1490 on your dial: WSTP is gone, but never forgotten
SALISBURY — Salisbury’s one remaining radio station is known as Memories 1280. But this week the memories belong to WSTP 1490, which went off the air at midnight Tuesday.
It’s hard to believe this venerable AM station is gone.
WBTV reporter/anchor David Whisenant got his start at 1490, as a high schooler.
“It is exactly like I lost a friend,” Whisenant says. “I kept pressing the button on my preset to see if it were really gone.”
As sort of a tribute to a station that meant so much to him, Whisenant says he is going to leave the No. 1 button on his car radio set to WSTP, even though now it’s dead air. He says he’s glad the city still has WSAT 1280.
Talk to former WSTP employees for any length of time, and you can’t help but sense the high standards and competitive fire they had, the friendships they made and the stories they’ll never forget.
Doug Rice will tell you about sleeping in a front room at the station, anticipating the hectic morning of a snow day. Those were the pre-internet days when the local radio stations were the best and fastest way to learn of cancellations.
Many championship play-by-play moments flood in for former Sports Director Howard Platt, who also was part of a longtime morning show team with Kent Bernhardt.
“A lot of my life was spent at that radio station,” Platt says. “It’s not easy to just see it go dark.”
Liz Tennent can’t forget giving WSTP’s midday farm report on hog prices while Bernhardt and Platt stood out in hallway oinking away.
“I could not keep it together,” she says, laughing still.
Then there were the live remotes, Tennent recalls, when she and Bernhardt might be reporting from a ladies mud wrestling match. She sighs in exasperation, mentioning a remote from the old Blue Goose lounge, where she was pinched and poked several times.
Whisenant remembers being a high school deejay at the height of the disco era when WSTP changed its format from the “Top 40 Rock of the Piedmont” to “15 Fever.” One night, as a special event on his 7-to-midnight shift, the station invited people into the large studio in front of his radio booth.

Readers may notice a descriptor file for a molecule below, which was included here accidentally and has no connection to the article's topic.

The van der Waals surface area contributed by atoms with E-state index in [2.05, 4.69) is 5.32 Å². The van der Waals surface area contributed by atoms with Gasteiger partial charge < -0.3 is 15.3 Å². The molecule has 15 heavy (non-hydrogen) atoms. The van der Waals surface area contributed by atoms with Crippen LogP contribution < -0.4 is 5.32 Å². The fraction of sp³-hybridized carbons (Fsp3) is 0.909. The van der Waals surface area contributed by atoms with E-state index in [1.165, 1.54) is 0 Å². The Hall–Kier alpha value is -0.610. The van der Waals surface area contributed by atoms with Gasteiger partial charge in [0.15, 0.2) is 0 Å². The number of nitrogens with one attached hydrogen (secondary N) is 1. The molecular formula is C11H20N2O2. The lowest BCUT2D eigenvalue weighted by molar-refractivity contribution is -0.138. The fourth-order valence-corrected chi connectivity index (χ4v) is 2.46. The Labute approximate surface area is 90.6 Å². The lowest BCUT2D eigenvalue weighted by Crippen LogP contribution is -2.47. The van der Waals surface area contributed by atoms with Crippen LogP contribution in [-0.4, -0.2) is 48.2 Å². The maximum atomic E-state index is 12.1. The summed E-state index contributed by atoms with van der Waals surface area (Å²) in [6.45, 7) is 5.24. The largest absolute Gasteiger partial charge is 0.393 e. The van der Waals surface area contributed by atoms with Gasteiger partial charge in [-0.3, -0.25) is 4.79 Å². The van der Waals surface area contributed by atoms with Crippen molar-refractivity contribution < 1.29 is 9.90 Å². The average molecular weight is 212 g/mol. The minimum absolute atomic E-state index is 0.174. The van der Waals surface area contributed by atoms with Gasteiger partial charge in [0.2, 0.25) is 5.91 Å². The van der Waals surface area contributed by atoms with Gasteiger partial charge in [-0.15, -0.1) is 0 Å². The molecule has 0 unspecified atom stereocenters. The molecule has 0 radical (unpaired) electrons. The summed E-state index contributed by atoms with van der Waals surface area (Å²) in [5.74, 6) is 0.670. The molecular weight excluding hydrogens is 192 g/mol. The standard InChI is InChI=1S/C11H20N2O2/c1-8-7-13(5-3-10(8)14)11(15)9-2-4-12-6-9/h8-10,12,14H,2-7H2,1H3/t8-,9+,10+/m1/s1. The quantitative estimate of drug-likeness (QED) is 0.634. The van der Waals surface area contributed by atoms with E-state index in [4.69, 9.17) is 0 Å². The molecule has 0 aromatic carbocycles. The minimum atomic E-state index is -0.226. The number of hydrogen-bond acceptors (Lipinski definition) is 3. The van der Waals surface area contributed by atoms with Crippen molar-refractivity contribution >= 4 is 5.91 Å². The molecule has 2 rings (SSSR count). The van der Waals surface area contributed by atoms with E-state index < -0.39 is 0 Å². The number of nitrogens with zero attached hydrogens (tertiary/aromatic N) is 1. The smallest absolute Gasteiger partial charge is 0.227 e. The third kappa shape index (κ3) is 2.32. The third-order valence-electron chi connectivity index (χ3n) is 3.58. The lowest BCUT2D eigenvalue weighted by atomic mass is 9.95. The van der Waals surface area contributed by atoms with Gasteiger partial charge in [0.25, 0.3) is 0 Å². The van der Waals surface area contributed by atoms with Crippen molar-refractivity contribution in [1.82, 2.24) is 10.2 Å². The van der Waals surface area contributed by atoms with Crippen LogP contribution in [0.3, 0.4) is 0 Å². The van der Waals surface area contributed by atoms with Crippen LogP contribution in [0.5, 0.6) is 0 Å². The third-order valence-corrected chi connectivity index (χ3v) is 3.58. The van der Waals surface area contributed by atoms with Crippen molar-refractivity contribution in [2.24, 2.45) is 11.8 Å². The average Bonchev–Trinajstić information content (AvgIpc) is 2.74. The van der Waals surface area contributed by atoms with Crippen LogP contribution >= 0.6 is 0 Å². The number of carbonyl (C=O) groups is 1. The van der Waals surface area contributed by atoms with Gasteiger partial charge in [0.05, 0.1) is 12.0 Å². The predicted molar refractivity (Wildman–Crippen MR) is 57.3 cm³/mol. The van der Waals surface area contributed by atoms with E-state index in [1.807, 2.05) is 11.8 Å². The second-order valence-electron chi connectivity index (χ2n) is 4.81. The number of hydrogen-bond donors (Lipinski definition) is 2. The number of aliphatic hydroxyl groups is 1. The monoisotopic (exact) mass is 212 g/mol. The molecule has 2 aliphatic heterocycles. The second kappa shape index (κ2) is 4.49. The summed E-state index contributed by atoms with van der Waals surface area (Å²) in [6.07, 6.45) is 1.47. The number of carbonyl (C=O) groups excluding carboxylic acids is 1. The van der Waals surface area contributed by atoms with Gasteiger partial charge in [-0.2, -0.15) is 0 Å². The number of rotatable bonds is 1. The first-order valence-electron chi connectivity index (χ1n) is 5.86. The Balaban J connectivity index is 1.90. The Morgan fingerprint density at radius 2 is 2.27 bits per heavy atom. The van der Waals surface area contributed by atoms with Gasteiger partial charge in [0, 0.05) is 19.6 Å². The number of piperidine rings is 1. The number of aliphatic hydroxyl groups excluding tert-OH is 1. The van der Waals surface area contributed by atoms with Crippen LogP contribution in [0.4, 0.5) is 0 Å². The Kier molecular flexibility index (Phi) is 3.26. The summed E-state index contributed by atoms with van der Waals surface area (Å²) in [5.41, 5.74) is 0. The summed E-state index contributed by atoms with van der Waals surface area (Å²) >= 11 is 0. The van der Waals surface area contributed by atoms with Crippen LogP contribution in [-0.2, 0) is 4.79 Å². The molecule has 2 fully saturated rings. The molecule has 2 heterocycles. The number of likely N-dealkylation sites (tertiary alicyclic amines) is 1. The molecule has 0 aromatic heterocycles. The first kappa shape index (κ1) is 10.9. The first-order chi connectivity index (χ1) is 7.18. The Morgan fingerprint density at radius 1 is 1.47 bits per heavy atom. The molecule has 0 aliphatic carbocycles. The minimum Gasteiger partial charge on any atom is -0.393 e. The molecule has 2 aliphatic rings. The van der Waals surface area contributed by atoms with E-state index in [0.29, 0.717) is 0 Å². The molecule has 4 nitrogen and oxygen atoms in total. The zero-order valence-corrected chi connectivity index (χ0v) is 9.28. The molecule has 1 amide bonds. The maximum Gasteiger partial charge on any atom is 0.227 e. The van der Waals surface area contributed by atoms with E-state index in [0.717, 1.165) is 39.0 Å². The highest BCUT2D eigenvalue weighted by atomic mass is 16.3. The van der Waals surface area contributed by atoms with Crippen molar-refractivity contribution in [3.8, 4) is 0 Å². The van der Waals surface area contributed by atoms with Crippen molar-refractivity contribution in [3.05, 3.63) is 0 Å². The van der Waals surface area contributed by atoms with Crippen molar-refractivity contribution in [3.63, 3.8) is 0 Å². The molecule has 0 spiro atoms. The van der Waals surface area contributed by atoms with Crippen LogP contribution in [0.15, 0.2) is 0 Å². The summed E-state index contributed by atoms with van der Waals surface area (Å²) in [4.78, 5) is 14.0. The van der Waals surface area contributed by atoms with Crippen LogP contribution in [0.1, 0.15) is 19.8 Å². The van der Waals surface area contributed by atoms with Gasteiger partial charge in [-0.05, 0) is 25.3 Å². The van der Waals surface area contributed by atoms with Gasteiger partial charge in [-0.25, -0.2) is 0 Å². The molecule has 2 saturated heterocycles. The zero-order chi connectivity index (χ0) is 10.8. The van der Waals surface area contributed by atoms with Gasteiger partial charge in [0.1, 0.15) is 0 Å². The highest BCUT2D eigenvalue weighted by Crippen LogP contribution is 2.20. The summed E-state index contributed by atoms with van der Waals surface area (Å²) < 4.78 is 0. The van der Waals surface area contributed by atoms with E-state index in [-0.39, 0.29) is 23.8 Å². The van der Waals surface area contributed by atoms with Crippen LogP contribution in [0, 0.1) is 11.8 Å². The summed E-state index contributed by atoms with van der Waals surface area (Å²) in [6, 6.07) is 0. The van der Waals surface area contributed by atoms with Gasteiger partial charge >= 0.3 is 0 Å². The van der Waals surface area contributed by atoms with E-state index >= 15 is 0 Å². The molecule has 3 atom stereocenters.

With microphones set up in that studio area, the plan was to teach disco dancing over the air while David spun the tunes.
“It was the most bizarre thing you could do,” Whisenant said. “People would call in and ask, “How do you do ‘The Hustle?'”
The instructors would actually try to talk the listeners through it on the radio.
“It was crazy,” Whisenant says.
But WSTP hit much more than it missed during its 76-plus years on the air. The station launched the careers of many well-known names such as Whisenant, Rice, Bernhardt, longtime Cincinnati Reds announcer Marty Brennaman, Atlanta sportscaster Bob Rathbun and New York on-air personality Helen Little.
Most of the glory years occurred under the guidance of Tom Harrell and Mary Ann Lanningham, who jointly owned the station from April 1956 to July 1, 1995. Phil Kehr also was a longtime station manager.
“I am sad for the community,” the retired Harrell says, “because the people on Main Street and in the area have lost an avenue to reach their potential customers. I hate that.”
By 2014, after a succession of other owners, the Catawba College Foundation and 2B Productions rescued a foundering WSTP in hopes of offering a training experience in broadcasting for students. Meanwhile, improving the station’s signal so it could provide better coverage outside of Salisbury looked to be an expensive fix and contributed to the decision to take WSTP off the air.
The college also owns the other AM station, WSAT.
During his run with WSTP, Harrell says he employed 225-240 people over four decades, many of them industrious high school kids and students from Catawba and Livingstone colleges. They were paid minimum wages for entry-level jobs, but they were learning multiple aspects of broadcasting.
Young employees at WSTP often came to view Harrell as a mentor. He judges that two-thirds of the people getting their start at WSTP turned it into a lifetime career — either in radio or some kind of related field.
WSTP, which went on the air on New Year’s Eve 1939 and broadcast the Rose Bowl on Jan. 1, 1940, was the 13th oldest radio station in North Carolina and the oldest in Salisbury.
Harrell says Salisbury became the smallest city in North Carolina with two AM stations and a daily newspaper.
“It was as competitive as it could be,” he adds. “That was a defining time to be in the business. They (his employees) knew the heat. They knew the fire in the fireplace. The beneficiary was always Salisbury and Rowan County.
“I’m so happy to have been as part of it.”